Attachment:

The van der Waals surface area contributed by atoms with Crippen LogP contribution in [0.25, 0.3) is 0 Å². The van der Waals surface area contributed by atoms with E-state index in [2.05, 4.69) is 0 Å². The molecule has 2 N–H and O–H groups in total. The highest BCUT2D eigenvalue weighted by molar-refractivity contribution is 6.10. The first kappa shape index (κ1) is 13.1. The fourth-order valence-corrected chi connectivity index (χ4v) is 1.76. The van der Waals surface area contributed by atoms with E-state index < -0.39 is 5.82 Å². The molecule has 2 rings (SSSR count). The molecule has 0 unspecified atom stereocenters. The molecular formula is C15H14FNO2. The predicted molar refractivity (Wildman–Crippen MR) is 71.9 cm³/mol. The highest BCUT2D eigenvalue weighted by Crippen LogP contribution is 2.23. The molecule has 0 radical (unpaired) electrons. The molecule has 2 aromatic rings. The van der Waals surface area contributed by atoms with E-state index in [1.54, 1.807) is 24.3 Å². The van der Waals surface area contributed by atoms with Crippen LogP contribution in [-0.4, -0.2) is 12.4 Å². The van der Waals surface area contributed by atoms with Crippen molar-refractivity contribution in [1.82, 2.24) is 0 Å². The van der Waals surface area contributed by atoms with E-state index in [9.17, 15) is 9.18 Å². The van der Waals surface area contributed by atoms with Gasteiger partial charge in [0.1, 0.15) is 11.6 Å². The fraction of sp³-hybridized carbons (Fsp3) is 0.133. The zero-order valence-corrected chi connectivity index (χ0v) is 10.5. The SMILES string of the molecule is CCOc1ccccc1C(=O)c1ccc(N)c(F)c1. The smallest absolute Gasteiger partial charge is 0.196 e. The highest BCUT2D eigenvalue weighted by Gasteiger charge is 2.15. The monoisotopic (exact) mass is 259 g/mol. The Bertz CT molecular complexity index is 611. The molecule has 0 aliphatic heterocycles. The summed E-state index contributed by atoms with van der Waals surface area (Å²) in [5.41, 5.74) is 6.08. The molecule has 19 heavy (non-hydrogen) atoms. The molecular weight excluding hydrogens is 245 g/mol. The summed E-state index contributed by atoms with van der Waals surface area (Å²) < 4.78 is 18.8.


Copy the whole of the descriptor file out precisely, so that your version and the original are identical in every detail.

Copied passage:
The van der Waals surface area contributed by atoms with Crippen LogP contribution in [0.25, 0.3) is 0 Å². The van der Waals surface area contributed by atoms with E-state index in [2.05, 4.69) is 0 Å². The molecule has 2 N–H and O–H groups in total. The highest BCUT2D eigenvalue weighted by molar-refractivity contribution is 6.10. The first kappa shape index (κ1) is 13.1. The fourth-order valence-corrected chi connectivity index (χ4v) is 1.76. The van der Waals surface area contributed by atoms with E-state index < -0.39 is 5.82 Å². The molecule has 2 rings (SSSR count). The molecule has 0 unspecified atom stereocenters. The molecular formula is C15H14FNO2. The predicted molar refractivity (Wildman–Crippen MR) is 71.9 cm³/mol. The highest BCUT2D eigenvalue weighted by Crippen LogP contribution is 2.23. The molecule has 0 radical (unpaired) electrons. The molecule has 2 aromatic rings. The van der Waals surface area contributed by atoms with E-state index in [1.54, 1.807) is 24.3 Å². The van der Waals surface area contributed by atoms with Crippen LogP contribution in [-0.4, -0.2) is 12.4 Å². The van der Waals surface area contributed by atoms with Crippen molar-refractivity contribution in [1.82, 2.24) is 0 Å². The van der Waals surface area contributed by atoms with E-state index in [9.17, 15) is 9.18 Å². The van der Waals surface area contributed by atoms with Gasteiger partial charge in [0.1, 0.15) is 11.6 Å². The fraction of sp³-hybridized carbons (Fsp3) is 0.133. The zero-order valence-corrected chi connectivity index (χ0v) is 10.5. The SMILES string of the molecule is CCOc1ccccc1C(=O)c1ccc(N)c(F)c1. The smallest absolute Gasteiger partial charge is 0.196 e. The highest BCUT2D eigenvalue weighted by Gasteiger charge is 2.15. The monoisotopic (exact) mass is 259 g/mol. The Bertz CT molecular complexity index is 611. The molecule has 0 aliphatic heterocycles. The summed E-state index contributed by atoms with van der Waals surface area (Å²) in [5.41, 5.74) is 6.08. The molecule has 19 heavy (non-hydrogen) atoms. The molecular weight excluding hydrogens is 245 g/mol. The summed E-state index contributed by atoms with van der Waals surface area (Å²) < 4.78 is 18.8.